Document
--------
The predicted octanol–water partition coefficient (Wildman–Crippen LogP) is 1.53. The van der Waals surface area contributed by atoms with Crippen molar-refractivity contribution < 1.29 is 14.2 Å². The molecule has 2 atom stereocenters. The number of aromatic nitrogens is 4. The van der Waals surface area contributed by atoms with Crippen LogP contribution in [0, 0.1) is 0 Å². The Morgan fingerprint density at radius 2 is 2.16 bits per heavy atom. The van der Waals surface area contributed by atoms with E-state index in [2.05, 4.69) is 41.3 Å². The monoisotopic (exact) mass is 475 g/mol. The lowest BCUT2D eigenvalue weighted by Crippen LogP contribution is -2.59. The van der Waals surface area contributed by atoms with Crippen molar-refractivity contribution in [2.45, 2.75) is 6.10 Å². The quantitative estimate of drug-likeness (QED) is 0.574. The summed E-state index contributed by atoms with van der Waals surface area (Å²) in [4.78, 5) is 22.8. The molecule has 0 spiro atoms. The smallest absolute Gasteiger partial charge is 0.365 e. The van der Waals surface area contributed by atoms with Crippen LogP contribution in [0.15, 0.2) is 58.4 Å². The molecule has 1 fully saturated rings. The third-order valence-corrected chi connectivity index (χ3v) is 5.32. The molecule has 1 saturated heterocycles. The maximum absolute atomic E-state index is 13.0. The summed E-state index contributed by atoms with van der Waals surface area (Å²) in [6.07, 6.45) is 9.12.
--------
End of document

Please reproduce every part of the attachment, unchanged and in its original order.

The predicted octanol–water partition coefficient (Wildman–Crippen LogP) is 1.53. The van der Waals surface area contributed by atoms with Crippen molar-refractivity contribution < 1.29 is 14.2 Å². The molecule has 2 atom stereocenters. The number of aromatic nitrogens is 4. The van der Waals surface area contributed by atoms with Crippen LogP contribution in [0, 0.1) is 0 Å². The Morgan fingerprint density at radius 2 is 2.16 bits per heavy atom. The van der Waals surface area contributed by atoms with E-state index in [2.05, 4.69) is 41.3 Å². The monoisotopic (exact) mass is 475 g/mol. The lowest BCUT2D eigenvalue weighted by Crippen LogP contribution is -2.59. The van der Waals surface area contributed by atoms with Crippen molar-refractivity contribution in [2.45, 2.75) is 6.10 Å². The quantitative estimate of drug-likeness (QED) is 0.574. The summed E-state index contributed by atoms with van der Waals surface area (Å²) in [4.78, 5) is 22.8. The molecule has 0 spiro atoms. The smallest absolute Gasteiger partial charge is 0.365 e. The van der Waals surface area contributed by atoms with Crippen LogP contribution in [0.15, 0.2) is 58.4 Å². The molecule has 1 fully saturated rings. The third-order valence-corrected chi connectivity index (χ3v) is 5.32. The molecule has 1 saturated heterocycles. The maximum absolute atomic E-state index is 13.0. The summed E-state index contributed by atoms with van der Waals surface area (Å²) in [6.07, 6.45) is 9.12.